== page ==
Deliberate Self-Indulgence Vs. Involuntary Loss of Self-Control: Exploring the Influence of Culture on Consumer Impulsiveness Trait

Impulse buying is a prevalent phenomenon world-wide and researchers have developed several scales to measure the consumer impulsiveness trait. However, many inherent complexities of this phenomenon remain unexplained. Moreover, recent studies in countries outside the US have used scales developed in the US and have not adequately addressed the issue of measurement equivalence of these scales across different cultures. Therefore, it is still not clear if impulse buying actually has the same meaning and implications for all consumers either within the same culture or even across different cultures. This gap is addressed with three studies. The first two studies explore the differences in component structures of the consumer impulsiveness construct between Singaporean and US respondents, to develop a modified scale to measure consumer impulsiveness trait. In the third study, confirmatory factor analysis is used to show that consumer impulsiveness trait has a two- dimensional structure for the individualistic respondents and three-dimensional for collectivists. Specifically, there is a clear distinction between deliberate self-indulgence and involuntary loss of self-control for collectivists but not for individualists.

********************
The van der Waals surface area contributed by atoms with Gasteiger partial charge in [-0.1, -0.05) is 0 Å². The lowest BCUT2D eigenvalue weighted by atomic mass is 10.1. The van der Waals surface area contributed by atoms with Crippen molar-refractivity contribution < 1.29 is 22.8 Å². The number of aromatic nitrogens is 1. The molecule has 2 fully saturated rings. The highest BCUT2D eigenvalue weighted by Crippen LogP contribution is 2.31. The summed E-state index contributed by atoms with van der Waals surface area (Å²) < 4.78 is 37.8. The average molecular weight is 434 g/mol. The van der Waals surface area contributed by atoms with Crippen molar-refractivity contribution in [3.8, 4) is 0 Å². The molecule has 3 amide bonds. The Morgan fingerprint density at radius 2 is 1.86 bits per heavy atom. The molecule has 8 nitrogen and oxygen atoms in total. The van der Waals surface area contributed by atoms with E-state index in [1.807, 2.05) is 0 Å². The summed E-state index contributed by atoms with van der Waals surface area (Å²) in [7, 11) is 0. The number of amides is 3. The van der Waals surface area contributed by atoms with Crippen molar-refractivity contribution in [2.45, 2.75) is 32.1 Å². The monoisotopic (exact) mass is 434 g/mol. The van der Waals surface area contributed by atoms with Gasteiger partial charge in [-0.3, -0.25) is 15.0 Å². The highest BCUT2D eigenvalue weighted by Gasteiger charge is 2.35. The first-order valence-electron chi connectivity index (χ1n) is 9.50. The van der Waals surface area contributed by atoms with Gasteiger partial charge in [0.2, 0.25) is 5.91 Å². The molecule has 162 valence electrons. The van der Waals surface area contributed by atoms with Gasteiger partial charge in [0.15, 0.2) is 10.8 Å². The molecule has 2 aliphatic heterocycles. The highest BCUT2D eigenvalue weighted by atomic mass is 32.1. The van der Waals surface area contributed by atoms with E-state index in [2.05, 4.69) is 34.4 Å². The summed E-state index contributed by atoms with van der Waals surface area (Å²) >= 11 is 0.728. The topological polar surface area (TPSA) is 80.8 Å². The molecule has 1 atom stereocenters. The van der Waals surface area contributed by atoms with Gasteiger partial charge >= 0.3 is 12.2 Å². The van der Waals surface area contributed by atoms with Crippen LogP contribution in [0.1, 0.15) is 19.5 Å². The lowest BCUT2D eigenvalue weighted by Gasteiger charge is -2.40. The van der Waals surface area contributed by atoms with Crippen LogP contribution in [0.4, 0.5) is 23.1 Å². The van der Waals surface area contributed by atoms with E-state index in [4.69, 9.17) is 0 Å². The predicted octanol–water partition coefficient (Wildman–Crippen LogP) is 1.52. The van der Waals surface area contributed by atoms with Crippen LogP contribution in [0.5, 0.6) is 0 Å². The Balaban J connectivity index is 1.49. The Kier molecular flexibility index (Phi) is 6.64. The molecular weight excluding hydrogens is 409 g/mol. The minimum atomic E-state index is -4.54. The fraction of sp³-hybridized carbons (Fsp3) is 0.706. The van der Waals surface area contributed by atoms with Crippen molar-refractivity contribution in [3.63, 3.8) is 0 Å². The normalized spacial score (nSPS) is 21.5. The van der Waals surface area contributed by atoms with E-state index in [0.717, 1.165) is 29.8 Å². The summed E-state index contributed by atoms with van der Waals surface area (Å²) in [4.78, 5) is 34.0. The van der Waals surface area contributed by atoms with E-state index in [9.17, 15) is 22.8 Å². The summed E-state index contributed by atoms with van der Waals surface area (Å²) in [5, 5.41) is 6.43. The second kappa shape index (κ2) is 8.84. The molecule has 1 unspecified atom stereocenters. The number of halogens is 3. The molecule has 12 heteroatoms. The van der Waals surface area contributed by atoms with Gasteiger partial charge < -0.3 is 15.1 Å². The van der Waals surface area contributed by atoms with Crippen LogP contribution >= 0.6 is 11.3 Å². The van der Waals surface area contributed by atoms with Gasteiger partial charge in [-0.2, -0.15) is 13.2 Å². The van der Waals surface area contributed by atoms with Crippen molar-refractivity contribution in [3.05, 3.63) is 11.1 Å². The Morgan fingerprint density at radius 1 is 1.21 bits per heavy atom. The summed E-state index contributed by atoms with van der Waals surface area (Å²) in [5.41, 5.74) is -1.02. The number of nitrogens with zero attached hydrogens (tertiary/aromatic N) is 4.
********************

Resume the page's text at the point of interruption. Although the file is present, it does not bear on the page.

Citation:

Piyush Sharma, Bharadhwaj Sivakumaran, and Roger Marshall (2005) ,"Deliberate Self-Indulgence Vs. Involuntary Loss of Self-Control: Exploring the Influence of Culture on Consumer Impulsiveness Trait", in E - European Advances in Consumer Research Volume 7, eds. Karin M. Ekstrom and Helene Brembeck, Goteborg, Sweden : Association for Consumer Research, Pages: 593-594.

Authors

Piyush Sharma, Nanyang Business School, Singapore
Bharadhwaj Sivakumaran, Indian Institute of Technology, Chennai, India
Roger Marshall, Nanyang Business School, Singapore



Volume

E - European Advances in Consumer Research Volume 7 | 2005



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